Happy Moltmann Monday! Today’s selection is from The Source of Life. He’s talking about the life of creation, and I love the picture he gives here of the interconnection of Word and Spirit:
According to Wisdom literature (Ecclesiastes, for example), this creative Wisdom can also be called God’s Word or God’s Spirit. But what is meant is always the presence of God immanent in the world and present in all things. If all things are created by one God, then a transcendent unity precedes their diversity. If they are created by God’s Wisdom, then their diversity is also grounded on an immanent unity. Through Wisdom the community of created things is formed, a community in which they exist with one another and for one another…
Where God’s Word is, God’s Spirit is, too. According to Genesis 1:2, the vibrant energies of God’s Spirit precede creation through the Word. God creates all things through his words, which name, differentiate, and judge. That is why everything is individually different, ‘each according to its kind.’ But God always speaks in the one same breath of his Spirit, which gives life…The Word specifies and differentiates; the Spirit binds and forms the harmony. When human beings speak, the words differ, but they are communicated in the same breath; God speaks through individual created things and ‘breathes through all creation.’
The story of creation is not only found in Genesis, of course. We hear echoes of it in John 1 (In the beginning was the Word, and the Word was with God, and the Word was God) and in Revelation (Behold, I am creating all things new!). In these poetic acts of creation, we see the Trinity at work: God sends forth, the Spirit hovers and breathes upon and into creation, the Word dwells and distinguishes. Lovely.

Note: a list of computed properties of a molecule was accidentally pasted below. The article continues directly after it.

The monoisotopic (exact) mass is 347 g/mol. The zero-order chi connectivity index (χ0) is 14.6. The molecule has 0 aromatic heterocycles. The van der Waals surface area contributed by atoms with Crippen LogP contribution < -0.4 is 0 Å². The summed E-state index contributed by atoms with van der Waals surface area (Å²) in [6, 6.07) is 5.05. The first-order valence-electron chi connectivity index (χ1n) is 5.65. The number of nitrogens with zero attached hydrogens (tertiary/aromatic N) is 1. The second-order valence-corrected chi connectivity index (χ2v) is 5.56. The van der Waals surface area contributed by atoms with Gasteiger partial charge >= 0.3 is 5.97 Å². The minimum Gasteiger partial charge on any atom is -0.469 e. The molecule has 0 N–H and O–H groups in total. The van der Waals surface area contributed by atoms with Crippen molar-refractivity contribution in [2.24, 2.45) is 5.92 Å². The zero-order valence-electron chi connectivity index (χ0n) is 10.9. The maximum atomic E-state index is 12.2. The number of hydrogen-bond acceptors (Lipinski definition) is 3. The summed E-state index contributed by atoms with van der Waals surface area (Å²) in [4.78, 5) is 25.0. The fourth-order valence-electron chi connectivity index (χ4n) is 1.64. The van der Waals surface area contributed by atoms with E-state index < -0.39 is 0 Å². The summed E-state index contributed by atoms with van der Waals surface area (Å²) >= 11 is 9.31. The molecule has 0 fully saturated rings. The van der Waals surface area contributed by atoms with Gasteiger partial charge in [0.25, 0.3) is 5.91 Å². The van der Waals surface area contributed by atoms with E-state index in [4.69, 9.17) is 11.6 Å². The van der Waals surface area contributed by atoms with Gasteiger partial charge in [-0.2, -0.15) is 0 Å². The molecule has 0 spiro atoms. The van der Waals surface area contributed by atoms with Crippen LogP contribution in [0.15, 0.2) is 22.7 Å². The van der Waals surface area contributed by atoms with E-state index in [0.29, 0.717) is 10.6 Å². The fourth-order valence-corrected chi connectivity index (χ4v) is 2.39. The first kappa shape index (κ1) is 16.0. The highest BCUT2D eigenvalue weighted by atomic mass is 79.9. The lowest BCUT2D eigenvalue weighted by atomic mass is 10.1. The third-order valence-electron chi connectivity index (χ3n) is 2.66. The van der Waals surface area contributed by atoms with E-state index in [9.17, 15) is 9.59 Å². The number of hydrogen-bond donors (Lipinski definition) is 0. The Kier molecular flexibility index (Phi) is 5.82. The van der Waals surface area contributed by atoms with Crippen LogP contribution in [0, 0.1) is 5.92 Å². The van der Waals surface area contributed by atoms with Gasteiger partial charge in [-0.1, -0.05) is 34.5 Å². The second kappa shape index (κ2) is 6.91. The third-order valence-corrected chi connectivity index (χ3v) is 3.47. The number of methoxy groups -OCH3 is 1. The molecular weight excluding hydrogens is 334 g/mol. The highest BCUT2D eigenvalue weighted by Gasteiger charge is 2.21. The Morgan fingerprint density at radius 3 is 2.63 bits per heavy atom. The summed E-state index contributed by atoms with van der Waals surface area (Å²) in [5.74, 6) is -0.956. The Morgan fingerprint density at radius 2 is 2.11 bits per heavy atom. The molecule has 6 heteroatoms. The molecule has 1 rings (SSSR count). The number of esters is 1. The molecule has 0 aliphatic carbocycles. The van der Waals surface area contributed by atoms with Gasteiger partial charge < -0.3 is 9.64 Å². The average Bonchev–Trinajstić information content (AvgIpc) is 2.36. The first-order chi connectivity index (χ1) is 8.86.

What we often miss, and what Moltmann points out so eloquently here, is the reciprocal relationship of Word and Spirit, of naming and distinguishing with binding together in harmony. You see, if we do only one of the two, we are going to be lopsided, and something will be missing. We cannot be nameless, or without shape. We can’t live without any sense of judgment, any sense of “what’s what.” But if we only live there, if we ONLY name and differentiate and judge, it can become a lifeless place. It’s often known by the name of legalism.
Similarly, if we live only in the binding and the harmony, if there is only togetherness and there is no distinction, problems abound there, too. What about the person who needs to set healthy boundaries between him and his oppressor? What about the teen who is becoming an adult and needs to separate from the parent? What about all the things that make us uniquely who we are? Smooshing us all together without thought is careless and it mutes the very beautiful diversity God’s creation was designed to show.
So, then, Wisdom tells us, we meet where the two join together. The Word, who names us with love, and the Spirit, who binds us together even in our differences. They are both true; they are both real. We can’t lose sight of what makes us “us.” But we can’t lose sight of Who holds all of this together, either.
That’s why I love this picture Moltmann gives of a person speaking words but breathing with the same breath. No matter the language, or the age, or the mental capability, words are words, distinct and different. But even in the most distinguishing situations, we all breathe the same. We all are sustained by the breath which brings tone and sound and life to our words. We are distinct, but even in that distinction, we are held together by a reality bigger than our own.